Her 14-foot jumper, paired with three free throws in four tries, gave Pagosa its first lead at 17-16. Monte took the lead right back on repeated trips to the charity stripe.

Rachel Cannon hit a pair, as did Alesia Romero and Amanda Miles added three more.

Still, Pagosa was close, with sophomore forward Mollie Honan adding a pair of free throws and Kelly another field goal to give her seven points in the period and for the game.

The result was a 23-21 Monte lead at halftime, a margin that grew to six points by the end of three periods and Jewell on the bench in foul trouble.

That surge, again, was keyed by a Sisernos trey, five points from Mary Beth Miles, who also controlled the boards in the period, and two each from her sister and Byers.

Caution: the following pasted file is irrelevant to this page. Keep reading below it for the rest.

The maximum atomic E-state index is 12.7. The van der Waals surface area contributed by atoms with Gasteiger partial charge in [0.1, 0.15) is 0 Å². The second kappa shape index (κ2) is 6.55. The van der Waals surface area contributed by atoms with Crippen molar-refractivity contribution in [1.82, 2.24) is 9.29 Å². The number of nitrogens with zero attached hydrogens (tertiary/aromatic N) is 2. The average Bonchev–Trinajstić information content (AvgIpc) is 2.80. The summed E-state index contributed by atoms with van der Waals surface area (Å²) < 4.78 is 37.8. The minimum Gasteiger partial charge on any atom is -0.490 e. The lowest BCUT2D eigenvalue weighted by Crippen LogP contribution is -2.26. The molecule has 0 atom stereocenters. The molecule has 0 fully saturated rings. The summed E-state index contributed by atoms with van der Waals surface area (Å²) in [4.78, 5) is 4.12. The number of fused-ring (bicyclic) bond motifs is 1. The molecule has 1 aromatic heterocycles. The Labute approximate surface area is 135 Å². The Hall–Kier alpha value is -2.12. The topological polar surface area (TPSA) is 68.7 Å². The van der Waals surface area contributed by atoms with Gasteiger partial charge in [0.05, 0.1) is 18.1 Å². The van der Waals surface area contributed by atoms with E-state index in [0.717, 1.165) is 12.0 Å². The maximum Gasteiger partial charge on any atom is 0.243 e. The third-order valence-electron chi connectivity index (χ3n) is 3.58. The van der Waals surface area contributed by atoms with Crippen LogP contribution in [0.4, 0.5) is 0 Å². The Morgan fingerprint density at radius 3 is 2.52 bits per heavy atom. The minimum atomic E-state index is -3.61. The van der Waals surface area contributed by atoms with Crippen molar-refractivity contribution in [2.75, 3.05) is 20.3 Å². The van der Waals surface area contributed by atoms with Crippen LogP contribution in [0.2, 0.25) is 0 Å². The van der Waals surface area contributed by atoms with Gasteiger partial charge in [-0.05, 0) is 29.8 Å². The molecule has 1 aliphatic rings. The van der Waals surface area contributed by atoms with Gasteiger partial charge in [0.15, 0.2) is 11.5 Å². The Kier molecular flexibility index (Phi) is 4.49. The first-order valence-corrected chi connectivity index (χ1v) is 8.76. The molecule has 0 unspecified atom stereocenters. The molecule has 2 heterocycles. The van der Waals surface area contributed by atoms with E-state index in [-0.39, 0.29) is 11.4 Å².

Pagosa, meanwhile, was getting four more from Lori Walkup on a pair of 8-foot jumpers, and two each from Shannon Walkup and Bliss. Pagosa trailed 35-29 at the end of three and Coach Bob Lynch was looking for a magnifying glass.

"By Jove, Watson," he might have said, "we've got to find that Jewell."

But he let two minutes of the period go by before sending his tallest player into the contest.

Pagosa closed the lead to four when Bri Scott, who had been brilliant defensively but had not scored, put in a pair of charity tosses.

Amanda Miles got those two back and two more as she was sent to the line on consecutive plays fouled while shooting.

Then, in a turn of luck, Jewell was fouled and hit one of two. And moments later had her first field goal on a lead from Scott.